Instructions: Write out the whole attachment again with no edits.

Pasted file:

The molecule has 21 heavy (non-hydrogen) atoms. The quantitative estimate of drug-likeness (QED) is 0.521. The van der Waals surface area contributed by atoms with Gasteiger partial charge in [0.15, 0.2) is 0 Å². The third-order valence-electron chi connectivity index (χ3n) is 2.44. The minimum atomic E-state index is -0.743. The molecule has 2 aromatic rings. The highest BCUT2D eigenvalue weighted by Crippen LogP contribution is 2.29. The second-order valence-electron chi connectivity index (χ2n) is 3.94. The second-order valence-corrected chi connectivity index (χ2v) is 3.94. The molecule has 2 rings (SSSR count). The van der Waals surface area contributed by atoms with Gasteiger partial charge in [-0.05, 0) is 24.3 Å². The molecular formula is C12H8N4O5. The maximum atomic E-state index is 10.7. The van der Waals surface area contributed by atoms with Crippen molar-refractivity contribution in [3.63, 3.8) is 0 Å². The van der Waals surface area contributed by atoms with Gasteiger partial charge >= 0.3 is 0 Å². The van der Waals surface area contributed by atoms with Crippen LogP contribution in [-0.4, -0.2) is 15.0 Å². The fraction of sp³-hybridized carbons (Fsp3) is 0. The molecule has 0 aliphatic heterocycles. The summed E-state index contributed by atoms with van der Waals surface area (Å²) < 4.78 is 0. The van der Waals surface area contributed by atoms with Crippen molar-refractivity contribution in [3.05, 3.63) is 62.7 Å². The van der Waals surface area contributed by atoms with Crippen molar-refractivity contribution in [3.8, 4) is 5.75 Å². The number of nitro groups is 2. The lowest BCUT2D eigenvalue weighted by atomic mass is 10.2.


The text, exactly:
The molecule has 21 heavy (non-hydrogen) atoms. The quantitative estimate of drug-likeness (QED) is 0.521. The van der Waals surface area contributed by atoms with Gasteiger partial charge in [0.15, 0.2) is 0 Å². The third-order valence-electron chi connectivity index (χ3n) is 2.44. The minimum atomic E-state index is -0.743. The molecule has 2 aromatic rings. The highest BCUT2D eigenvalue weighted by Crippen LogP contribution is 2.29. The second-order valence-electron chi connectivity index (χ2n) is 3.94. The second-order valence-corrected chi connectivity index (χ2v) is 3.94. The molecule has 2 rings (SSSR count). The van der Waals surface area contributed by atoms with Gasteiger partial charge in [-0.05, 0) is 24.3 Å². The molecular formula is C12H8N4O5. The maximum atomic E-state index is 10.7. The van der Waals surface area contributed by atoms with Crippen molar-refractivity contribution in [3.63, 3.8) is 0 Å². The van der Waals surface area contributed by atoms with Gasteiger partial charge >= 0.3 is 0 Å². The van der Waals surface area contributed by atoms with Crippen LogP contribution in [-0.4, -0.2) is 15.0 Å². The fraction of sp³-hybridized carbons (Fsp3) is 0. The molecule has 0 aliphatic heterocycles. The summed E-state index contributed by atoms with van der Waals surface area (Å²) < 4.78 is 0. The van der Waals surface area contributed by atoms with Crippen molar-refractivity contribution in [3.05, 3.63) is 62.7 Å². The van der Waals surface area contributed by atoms with Crippen molar-refractivity contribution in [3.8, 4) is 5.75 Å². The number of nitro groups is 2. The lowest BCUT2D eigenvalue weighted by atomic mass is 10.2.